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Retrograde by Ryan Calais-Cameron

From Arthur Miller’s 1953 The Crucible to Christopher Trumbo’s 2003 play about his legendary screenwriter father, Trumbo: Red, White & Blacklisted, America’s shameful sacrifice of liberty for perceived ‘security’ against communism has been explored by many a fine playwright. Likewise, J Edgar Hoover’s brutal, unchecked and prolonged efforts to suppress the realisation of civil rights in the United States under the veil of ‘fighting the red menace’ has found expression in various films including Selma (2014) and Fred Hampton biopic Judas and the Black Messiah (2021). But Ryan Calais Cameron’s intense ‘in-the-room’ one-act, Retrograde, takes us somewhere else. It exposes the most ‘un-American’ but commonplace of activities: (attempted) divide and conquer – and it does so as we dare to dream that talent and hard work will be rewarded in America… and yet.

Sidney (Ivanno Jeremiah) credit Marc Brenner.
Sidney Poitier (Ivanno Jeremiah). Credit Marc Brenner.

Ryan Calais Cameron has two plays on the London stage right now. Set in different eras and with different styles, there is a central and powerful theme in both: legitimate anger and its threat to personal sanity. He gives an articulate voice to the soul-destroying, crazy-making and nearly inexpressible fury of what injustice feels like in both works.

This play opens on a hot summer’s day in mid-century New York City, on Frankie Bradshaw’s naturalistic set. Anticipation is ripe as screenwriter Bobby (Ian Bonar) anxiously lingers to ensure his leading man, one Mr Sidney Poitier (Ivanno Jeremiah), signs his contract for an NBC biracial buddy movie he’s written for which network suit, lawyer and casual white supremacist, Mr Parks (Daniel Lapaine) holds the balance of power on the deal and perhaps a bit more.

Some of the introductory schtick between Bonar and Lapaine is overly-mannered – Mamet-like but alas a touch Mamet-lite. The distrust and jeopardy rises between the two white men, with quick-fire dialogue and faux and suspicious bonhomie, under Amit Sharma’s direction, until a young and not-yet-famous Sidney arrives.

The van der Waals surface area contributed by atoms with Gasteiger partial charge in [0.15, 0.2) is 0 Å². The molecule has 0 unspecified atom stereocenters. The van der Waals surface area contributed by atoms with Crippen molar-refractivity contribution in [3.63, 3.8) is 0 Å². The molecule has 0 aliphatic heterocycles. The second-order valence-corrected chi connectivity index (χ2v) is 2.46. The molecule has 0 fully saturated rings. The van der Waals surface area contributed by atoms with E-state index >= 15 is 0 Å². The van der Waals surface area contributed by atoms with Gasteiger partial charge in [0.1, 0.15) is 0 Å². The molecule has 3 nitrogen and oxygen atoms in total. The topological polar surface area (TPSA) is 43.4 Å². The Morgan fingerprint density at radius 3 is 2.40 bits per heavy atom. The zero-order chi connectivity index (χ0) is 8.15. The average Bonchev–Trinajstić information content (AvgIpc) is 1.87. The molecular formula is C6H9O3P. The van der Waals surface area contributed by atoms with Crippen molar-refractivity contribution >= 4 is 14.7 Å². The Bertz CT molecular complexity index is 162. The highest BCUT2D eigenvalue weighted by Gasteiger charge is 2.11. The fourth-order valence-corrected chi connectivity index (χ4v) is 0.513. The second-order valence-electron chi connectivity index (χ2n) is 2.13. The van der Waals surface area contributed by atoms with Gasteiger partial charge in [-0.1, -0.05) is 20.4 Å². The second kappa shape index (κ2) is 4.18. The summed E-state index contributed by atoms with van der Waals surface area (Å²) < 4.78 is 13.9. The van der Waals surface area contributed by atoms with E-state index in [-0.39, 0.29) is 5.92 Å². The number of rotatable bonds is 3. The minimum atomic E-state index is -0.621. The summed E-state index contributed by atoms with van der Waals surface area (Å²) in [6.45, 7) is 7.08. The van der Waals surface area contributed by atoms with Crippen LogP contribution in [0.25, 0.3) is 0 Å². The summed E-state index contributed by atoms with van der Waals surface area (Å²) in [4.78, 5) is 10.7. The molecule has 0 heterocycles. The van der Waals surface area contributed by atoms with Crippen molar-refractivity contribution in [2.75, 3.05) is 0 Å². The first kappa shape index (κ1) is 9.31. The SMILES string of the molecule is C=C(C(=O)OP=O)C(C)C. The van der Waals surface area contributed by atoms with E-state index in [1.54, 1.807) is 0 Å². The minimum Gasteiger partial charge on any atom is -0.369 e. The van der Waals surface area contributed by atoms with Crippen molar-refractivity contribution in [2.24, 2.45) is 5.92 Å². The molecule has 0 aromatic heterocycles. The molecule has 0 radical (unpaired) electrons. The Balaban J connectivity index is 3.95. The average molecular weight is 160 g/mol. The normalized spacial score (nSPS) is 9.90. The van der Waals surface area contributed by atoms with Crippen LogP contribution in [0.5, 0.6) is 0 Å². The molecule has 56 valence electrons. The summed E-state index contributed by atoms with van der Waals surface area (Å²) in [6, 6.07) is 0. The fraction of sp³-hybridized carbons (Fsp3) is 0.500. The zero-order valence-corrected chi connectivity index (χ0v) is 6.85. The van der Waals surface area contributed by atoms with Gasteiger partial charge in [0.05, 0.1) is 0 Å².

Ivanno Jeremiah’s entrance is a game-changer in every way. Subtle, contained, briefly self-conscious, and then – when placed repeatedly in personally threatening and soul-destroying conditions – explosively articulate. With pace, the play finds its moment as Poitier is cornered and threatened with a Hobbesian choice to destroy his career or denounce the genius artist and human rights activist Paul Robeson as part of the ‘red threat’.

Although the play is, on one hand, an adaptation of previously documented history, it is in this moment that Cameron’s creative strength impresses as he frames these events by sharing, viscerally, the internal world of their protagonists. When even a seeming ally warns the fledgling actor to avoid the stereotype of the ‘angry Black man’, Jeremiah cuts him off – with pathos and power – explaining, ‘I am angry, Bobby! The type of anger that manifests itself when you have been so angry that you’re literally burning up inside, you’re burning up with rage, you’re about to blow a fuse, but you don’t. You can’t. You come to learn that you must find positive outlets for anger or it will destroy you physically, destroy everyone you come into contact with; because it reaches such intensity that to express it fully would require homicidal rage, self-destructive, destroy the whole fucking world the rage, and its flame burns because the world is so unjust.

Cameron’s play catches its stride about a quarter of the way in – at which point it becomes a juggernaut. The most human and natural response of outrage to multiple outrages and injustices is well-expressed in the writing and well-dramatised by the formidable Ivanno Jeremiah. There are, perhaps, certain stilted dimensions of homage in the production’s structure but, at its heart, Ryan Calais Cameron has located a crucial and dramatic story filled with truth and emotion.

4 stars

Review by Mary Beer

‘Mr Parks, this isn’t just a movie, it’s a whole movement. Whether you like it or not is irrelevant.’

The Golden Age of Hollywood. Behind closed doors, aspiring actor Sidney Poitier is offered a lucrative contract that could make him a superstar. But what is he willing to sacrifice?

From the writer of award-winning, sold-out, For Black Boys Who Have Considered Suicide When The Hue Gets Too Heavy, Ryan Calais Cameron’s explosive new play explores identity, resilience, and integrity as it examines a true event in 1950’s Hollywood and the reality of a Black actor’s journey to stardom.

Directed by Kiln Associate Director Amit Sharma (The Boy with Two Hearts), this world premiere explores a moment in a career that paved ways and changed perceptions, cementing the legacy of a Hollywood icon. Retrograde asks the question; how much have we really evolved?

26 Apr – 27 May 2023

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  • Mary Beer

    Mary graduated with a cum laude degree in Theatre from Columbia University’s Barnard College in New York City. In addition to directing and stage managing several productions off-Broadway, Mary was awarded the Helen Prince Memorial Prize in Dramatic Composition for her play Subway Fare whilst in New York. Relocating to London, Mary has worked in the creative sector, mostly in television broadcast and production, since 1998. Her creative and strategic abilities in TV promotion, marketing and design have been recognised with over 20 industry awards including several Global Promax Golds. She is a founder member of multiple creative industry and arts organisations and has frequently served as an advisor to the Edinburgh International TV Festival.

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